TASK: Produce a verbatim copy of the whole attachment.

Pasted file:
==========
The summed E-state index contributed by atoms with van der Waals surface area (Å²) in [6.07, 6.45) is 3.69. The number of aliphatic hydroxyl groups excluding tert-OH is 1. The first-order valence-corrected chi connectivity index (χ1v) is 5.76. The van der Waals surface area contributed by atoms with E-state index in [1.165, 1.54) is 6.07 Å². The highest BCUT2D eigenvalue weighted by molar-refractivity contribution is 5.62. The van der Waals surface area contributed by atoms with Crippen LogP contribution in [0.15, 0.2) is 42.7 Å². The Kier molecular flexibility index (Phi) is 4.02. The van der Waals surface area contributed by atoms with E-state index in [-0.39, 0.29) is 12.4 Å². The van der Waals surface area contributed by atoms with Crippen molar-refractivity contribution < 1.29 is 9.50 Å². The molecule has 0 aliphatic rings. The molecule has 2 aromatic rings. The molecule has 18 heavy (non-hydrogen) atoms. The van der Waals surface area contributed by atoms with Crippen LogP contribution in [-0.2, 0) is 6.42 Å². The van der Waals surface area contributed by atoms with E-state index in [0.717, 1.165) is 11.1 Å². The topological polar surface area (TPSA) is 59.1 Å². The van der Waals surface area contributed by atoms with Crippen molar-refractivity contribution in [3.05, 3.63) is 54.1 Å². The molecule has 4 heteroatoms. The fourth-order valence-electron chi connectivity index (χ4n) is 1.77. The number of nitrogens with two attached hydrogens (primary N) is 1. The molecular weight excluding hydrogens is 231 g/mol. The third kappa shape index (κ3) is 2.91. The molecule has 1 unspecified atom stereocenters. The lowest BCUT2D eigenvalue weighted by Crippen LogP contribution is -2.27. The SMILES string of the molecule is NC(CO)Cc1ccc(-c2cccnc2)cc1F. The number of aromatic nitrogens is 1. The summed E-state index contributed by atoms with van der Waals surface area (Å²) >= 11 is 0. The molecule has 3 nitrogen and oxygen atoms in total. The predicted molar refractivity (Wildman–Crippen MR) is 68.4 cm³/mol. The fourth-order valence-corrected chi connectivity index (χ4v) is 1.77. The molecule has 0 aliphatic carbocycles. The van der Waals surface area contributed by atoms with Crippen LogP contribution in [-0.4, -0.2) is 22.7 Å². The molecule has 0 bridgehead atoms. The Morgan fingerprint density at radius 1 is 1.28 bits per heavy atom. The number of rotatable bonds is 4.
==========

The summed E-state index contributed by atoms with van der Waals surface area (Å²) in [6.07, 6.45) is 3.69. The number of aliphatic hydroxyl groups excluding tert-OH is 1. The first-order valence-corrected chi connectivity index (χ1v) is 5.76. The van der Waals surface area contributed by atoms with E-state index in [1.165, 1.54) is 6.07 Å². The highest BCUT2D eigenvalue weighted by molar-refractivity contribution is 5.62. The van der Waals surface area contributed by atoms with Crippen LogP contribution in [0.15, 0.2) is 42.7 Å². The Kier molecular flexibility index (Phi) is 4.02. The van der Waals surface area contributed by atoms with E-state index in [-0.39, 0.29) is 12.4 Å². The van der Waals surface area contributed by atoms with Crippen molar-refractivity contribution < 1.29 is 9.50 Å². The molecule has 0 aliphatic rings. The molecule has 2 aromatic rings. The molecule has 18 heavy (non-hydrogen) atoms. The van der Waals surface area contributed by atoms with Crippen LogP contribution in [-0.2, 0) is 6.42 Å². The van der Waals surface area contributed by atoms with E-state index in [0.717, 1.165) is 11.1 Å². The topological polar surface area (TPSA) is 59.1 Å². The van der Waals surface area contributed by atoms with Crippen molar-refractivity contribution in [3.05, 3.63) is 54.1 Å². The molecule has 4 heteroatoms. The fourth-order valence-electron chi connectivity index (χ4n) is 1.77. The number of nitrogens with two attached hydrogens (primary N) is 1. The molecular weight excluding hydrogens is 231 g/mol. The third kappa shape index (κ3) is 2.91. The molecule has 1 unspecified atom stereocenters. The lowest BCUT2D eigenvalue weighted by Crippen LogP contribution is -2.27. The SMILES string of the molecule is NC(CO)Cc1ccc(-c2cccnc2)cc1F. The number of aromatic nitrogens is 1. The summed E-state index contributed by atoms with van der Waals surface area (Å²) >= 11 is 0. The molecule has 3 nitrogen and oxygen atoms in total. The predicted molar refractivity (Wildman–Crippen MR) is 68.4 cm³/mol. The fourth-order valence-corrected chi connectivity index (χ4v) is 1.77. The molecule has 0 aliphatic carbocycles. The van der Waals surface area contributed by atoms with Crippen LogP contribution in [-0.4, -0.2) is 22.7 Å². The molecule has 0 bridgehead atoms. The Morgan fingerprint density at radius 1 is 1.28 bits per heavy atom. The number of rotatable bonds is 4.